Explore Preston's Great Outdoors
Posted: 3 June 2022
Spring into June with some outdoor action at one of Preston's picturesque parks or surrounding green spaces and nature reserves. Rain or shine, Preston delivers a range of outdoor places to explore, beautiful in all weathers. Family days out, outdoor play with the kids, romantic strolls, friendly picnics, nature trails - they're all covered with Preston's outdoor spaces.
Beginning with Preston's Parks, you are spoilt for choice when it comes to scenery, history, and all-rounded great days out.
Avenham and Miller Parks
Fun fact: The creation of Avenham and Miller Parks was part of an initiative to employ out of work cotton workers during the cotton famine.
Avenham and Miller Parks are perhaps the most talked about parks in Preston. If you haven't seen why for yourself, now is the time. The stunning blend of exotic and native trees, flowers, and shrubs have their spring/summer leaves and flowers waiting for you to admire. These can especially be admired in Avenham Park's Japanese Gardens, where you can also relax by the pond and spot some wildlife. With these conjoined parks being sat beside the River Ribble, there are also numerous scenic spots along the bank, where you can sit and admire the scenery or close your eyes and listen to the gentle flow of the river. All this is located just a stone's throw from the city's main high street, providing two very contrasting places to visit within easy walking distance from each other.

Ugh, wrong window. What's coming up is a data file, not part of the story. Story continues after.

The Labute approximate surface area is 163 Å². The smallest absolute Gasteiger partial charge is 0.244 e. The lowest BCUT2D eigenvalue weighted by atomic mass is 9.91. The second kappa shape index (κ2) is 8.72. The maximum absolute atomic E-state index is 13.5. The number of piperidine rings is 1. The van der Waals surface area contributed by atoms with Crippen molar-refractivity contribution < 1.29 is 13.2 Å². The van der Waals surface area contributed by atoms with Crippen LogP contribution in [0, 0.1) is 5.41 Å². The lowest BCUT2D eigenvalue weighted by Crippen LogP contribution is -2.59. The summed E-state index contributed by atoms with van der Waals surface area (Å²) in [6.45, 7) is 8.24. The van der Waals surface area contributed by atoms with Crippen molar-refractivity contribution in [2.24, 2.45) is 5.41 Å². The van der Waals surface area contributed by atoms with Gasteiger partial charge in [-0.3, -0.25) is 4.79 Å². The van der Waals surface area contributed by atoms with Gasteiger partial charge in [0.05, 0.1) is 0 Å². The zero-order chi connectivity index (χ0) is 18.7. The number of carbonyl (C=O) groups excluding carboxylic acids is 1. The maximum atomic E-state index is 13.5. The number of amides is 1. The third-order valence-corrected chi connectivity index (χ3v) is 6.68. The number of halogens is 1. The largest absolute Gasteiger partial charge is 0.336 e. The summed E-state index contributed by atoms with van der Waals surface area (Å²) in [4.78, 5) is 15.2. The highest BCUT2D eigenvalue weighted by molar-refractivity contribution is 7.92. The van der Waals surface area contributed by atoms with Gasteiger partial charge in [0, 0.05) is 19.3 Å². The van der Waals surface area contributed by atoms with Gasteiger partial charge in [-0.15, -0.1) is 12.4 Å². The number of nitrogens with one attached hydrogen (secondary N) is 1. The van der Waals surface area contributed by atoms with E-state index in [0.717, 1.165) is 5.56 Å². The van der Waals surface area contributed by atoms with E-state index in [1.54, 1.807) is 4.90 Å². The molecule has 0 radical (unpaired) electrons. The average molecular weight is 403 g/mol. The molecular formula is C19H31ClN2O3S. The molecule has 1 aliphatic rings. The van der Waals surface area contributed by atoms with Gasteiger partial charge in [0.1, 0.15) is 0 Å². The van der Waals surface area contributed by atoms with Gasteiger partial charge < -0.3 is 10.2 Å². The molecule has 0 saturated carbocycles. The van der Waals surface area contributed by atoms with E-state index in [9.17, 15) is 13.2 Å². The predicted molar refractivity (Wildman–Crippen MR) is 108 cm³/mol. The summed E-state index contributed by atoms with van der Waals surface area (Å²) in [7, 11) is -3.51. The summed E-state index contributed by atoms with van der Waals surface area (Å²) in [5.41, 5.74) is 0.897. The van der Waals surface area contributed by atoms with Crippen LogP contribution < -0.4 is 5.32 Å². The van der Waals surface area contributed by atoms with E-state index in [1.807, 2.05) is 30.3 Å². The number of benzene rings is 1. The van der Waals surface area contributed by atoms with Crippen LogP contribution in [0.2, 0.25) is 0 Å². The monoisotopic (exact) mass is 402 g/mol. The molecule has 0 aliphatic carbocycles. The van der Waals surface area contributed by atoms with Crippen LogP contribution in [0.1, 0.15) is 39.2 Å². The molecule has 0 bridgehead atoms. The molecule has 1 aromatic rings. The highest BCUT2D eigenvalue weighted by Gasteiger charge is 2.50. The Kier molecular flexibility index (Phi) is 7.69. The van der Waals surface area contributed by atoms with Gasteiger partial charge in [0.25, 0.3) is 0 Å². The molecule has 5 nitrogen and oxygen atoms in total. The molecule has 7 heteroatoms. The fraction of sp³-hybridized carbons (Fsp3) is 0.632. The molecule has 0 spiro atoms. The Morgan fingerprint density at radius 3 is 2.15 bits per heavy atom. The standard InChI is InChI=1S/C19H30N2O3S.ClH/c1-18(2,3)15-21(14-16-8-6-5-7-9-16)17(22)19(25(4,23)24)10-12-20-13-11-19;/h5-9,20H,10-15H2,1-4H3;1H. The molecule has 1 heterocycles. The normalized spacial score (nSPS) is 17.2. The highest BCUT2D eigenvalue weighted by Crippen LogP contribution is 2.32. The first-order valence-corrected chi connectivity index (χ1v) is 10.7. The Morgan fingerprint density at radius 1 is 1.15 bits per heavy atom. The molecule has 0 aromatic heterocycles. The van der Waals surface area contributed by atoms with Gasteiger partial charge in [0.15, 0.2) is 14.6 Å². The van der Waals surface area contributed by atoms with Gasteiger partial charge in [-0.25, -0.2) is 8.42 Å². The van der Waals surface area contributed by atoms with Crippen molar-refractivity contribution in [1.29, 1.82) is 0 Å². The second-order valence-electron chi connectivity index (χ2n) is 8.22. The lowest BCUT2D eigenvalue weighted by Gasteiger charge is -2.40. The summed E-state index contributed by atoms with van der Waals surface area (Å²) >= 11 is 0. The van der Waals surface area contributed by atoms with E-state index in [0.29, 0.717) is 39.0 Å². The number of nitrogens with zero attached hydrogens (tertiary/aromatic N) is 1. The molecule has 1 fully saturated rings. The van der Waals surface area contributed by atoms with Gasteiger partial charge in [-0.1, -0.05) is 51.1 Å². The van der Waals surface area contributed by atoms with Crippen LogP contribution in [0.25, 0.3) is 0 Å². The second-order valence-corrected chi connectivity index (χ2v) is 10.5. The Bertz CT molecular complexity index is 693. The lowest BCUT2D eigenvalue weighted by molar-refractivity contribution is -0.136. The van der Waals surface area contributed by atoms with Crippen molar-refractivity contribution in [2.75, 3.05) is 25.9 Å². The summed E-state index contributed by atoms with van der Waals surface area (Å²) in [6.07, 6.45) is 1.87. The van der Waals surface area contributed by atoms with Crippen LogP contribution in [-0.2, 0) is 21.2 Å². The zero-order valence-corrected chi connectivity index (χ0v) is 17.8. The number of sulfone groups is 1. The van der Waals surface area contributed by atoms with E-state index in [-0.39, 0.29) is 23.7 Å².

Both parks feature a number of optimum viewing points and tree-lined paths. These paths can be followed over the river and in a circuit, where you are met with fields, riverside strolls, and woodland. Boards can be found along these paths, detailing which birds you are likely to spot, including heron.
Original features can be greatly admired in these parks, such as a Victorian fountain, rock features, the Earl of Derby Statue, and an Italian Belvedere.
The parks have something for everyone, including open green areas and a children's play area. With the Pavilion Café and The Continental nearby, it's easy to make a whole day out of your visit. The Pavilion Café sells a range of snacks and takeaway drinks suitable for picnics, on top of ice cream for sunny days. If visiting with your faithful pooch, both venues are also dog-friendly.
If you wish to visit the parks and find out about their history and beginnings, you can find various interpretation boards along the paths, or you can visit our Avenham and Miller Parks virtual tour.
Fun fact: The land that is now Moor Park has a rich history and was once the scene of the Battle of Preston 1648.